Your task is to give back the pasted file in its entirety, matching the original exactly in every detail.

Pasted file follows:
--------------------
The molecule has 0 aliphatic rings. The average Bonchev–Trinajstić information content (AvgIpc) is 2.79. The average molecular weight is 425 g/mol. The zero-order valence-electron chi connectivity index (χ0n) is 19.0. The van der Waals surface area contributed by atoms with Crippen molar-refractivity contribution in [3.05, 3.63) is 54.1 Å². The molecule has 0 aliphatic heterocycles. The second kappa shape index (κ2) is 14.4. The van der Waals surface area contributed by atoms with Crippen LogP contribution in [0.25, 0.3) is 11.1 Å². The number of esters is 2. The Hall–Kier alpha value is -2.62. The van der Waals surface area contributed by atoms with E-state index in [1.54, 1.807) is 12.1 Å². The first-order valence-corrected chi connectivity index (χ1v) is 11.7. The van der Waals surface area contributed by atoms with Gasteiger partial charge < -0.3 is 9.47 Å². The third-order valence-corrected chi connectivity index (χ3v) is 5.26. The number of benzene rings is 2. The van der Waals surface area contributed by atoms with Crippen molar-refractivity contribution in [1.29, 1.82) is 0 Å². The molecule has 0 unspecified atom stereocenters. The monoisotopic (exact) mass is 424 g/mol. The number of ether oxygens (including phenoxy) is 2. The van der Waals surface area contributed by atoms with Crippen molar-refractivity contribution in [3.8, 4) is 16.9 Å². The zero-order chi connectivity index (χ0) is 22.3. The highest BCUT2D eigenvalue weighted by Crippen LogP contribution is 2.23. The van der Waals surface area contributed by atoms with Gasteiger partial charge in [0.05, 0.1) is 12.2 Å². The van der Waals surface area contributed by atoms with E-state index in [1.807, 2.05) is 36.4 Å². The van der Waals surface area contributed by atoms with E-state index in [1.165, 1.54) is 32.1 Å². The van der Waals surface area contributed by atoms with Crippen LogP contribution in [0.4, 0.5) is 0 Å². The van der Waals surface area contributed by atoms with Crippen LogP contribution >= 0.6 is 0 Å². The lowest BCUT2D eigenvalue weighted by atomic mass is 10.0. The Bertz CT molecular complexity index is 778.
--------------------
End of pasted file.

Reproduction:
The molecule has 0 aliphatic rings. The average Bonchev–Trinajstić information content (AvgIpc) is 2.79. The average molecular weight is 425 g/mol. The zero-order valence-electron chi connectivity index (χ0n) is 19.0. The van der Waals surface area contributed by atoms with Crippen molar-refractivity contribution in [3.05, 3.63) is 54.1 Å². The molecule has 0 aliphatic heterocycles. The second kappa shape index (κ2) is 14.4. The van der Waals surface area contributed by atoms with Crippen LogP contribution in [0.25, 0.3) is 11.1 Å². The number of esters is 2. The Hall–Kier alpha value is -2.62. The van der Waals surface area contributed by atoms with E-state index in [1.54, 1.807) is 12.1 Å². The first-order valence-corrected chi connectivity index (χ1v) is 11.7. The van der Waals surface area contributed by atoms with Gasteiger partial charge < -0.3 is 9.47 Å². The third-order valence-corrected chi connectivity index (χ3v) is 5.26. The number of benzene rings is 2. The van der Waals surface area contributed by atoms with Crippen molar-refractivity contribution in [1.29, 1.82) is 0 Å². The molecule has 0 unspecified atom stereocenters. The monoisotopic (exact) mass is 424 g/mol. The number of ether oxygens (including phenoxy) is 2. The van der Waals surface area contributed by atoms with Crippen molar-refractivity contribution in [3.8, 4) is 16.9 Å². The zero-order chi connectivity index (χ0) is 22.3. The highest BCUT2D eigenvalue weighted by Crippen LogP contribution is 2.23. The van der Waals surface area contributed by atoms with Gasteiger partial charge in [0.05, 0.1) is 12.2 Å². The van der Waals surface area contributed by atoms with E-state index in [1.807, 2.05) is 36.4 Å². The van der Waals surface area contributed by atoms with E-state index in [1.165, 1.54) is 32.1 Å². The van der Waals surface area contributed by atoms with Crippen LogP contribution in [0.4, 0.5) is 0 Å². The van der Waals surface area contributed by atoms with Crippen LogP contribution >= 0.6 is 0 Å². The lowest BCUT2D eigenvalue weighted by atomic mass is 10.0. The Bertz CT molecular complexity index is 778.